Contrary to popular opinion, it is actually not all that uncommon for Chinese consumers to pay for virtual content. In fact, the free-to-play style MMORPG have earned A LOT in China. People could spend more than 100,000 yuan (roughly AUS$17,000) on a sword in a popular MMORPG and it’s not that unusual. These super rich and hard-core players just want to show off their wealth by owning that sword and walk around in the virtual world. On the other hand, a recent research has found that in China 95% of young females reject buying pirated products – and that’s quite true, because of ‘vanity’. How? Well, let’s use a conversation as an example.
Girl A carries a new bag to work.
Girl B: ‘Ah! you have a new LV bag! It looks great!’
Girl A: ‘I got it from Hongkong, it’s really expensive but I got it with a discount.’
Girl B: ‘OMG!’ looking at the bag inside-out.
A few days later.
Girl B and Girl C are going shopping.
Girl B:’You know Girl A? She bought a fake LV bag and tried to pretend that it was real. Disgusting!’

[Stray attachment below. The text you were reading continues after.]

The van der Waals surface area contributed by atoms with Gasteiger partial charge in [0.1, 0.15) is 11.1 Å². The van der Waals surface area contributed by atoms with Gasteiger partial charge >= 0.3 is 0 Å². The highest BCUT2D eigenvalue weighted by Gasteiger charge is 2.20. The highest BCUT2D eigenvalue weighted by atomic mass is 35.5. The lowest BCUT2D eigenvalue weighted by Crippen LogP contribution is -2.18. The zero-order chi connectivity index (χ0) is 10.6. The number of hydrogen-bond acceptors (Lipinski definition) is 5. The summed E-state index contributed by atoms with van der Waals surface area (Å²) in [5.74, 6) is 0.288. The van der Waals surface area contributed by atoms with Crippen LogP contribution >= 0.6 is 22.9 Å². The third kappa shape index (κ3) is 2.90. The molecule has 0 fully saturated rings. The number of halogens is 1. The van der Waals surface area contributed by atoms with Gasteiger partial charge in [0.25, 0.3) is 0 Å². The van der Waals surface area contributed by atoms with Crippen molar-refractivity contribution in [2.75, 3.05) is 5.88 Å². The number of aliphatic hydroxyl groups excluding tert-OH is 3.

Eventually everyone knows that Girl A once used a fake LV bag and Girl A never wants to use it again.
This kind of psychology would also work on these girl’s phones, even though it’s not that much similar. At the same time, some of the girls might not even know what jailbreak means but they just get it as the other people recommended them to do so. If these girls think that jailbreaking their iPhone equals to using a fake LV bag, then at least among girls, the chance of people jailbreaking their phone will be reduced. It is quite sad for me that it seems playing on people’s vanity is the best way to make profit from Chinese, but I can’t do anything about it – the simple reason is just that there are way too many rich people in China, while there are also a lot of poor people.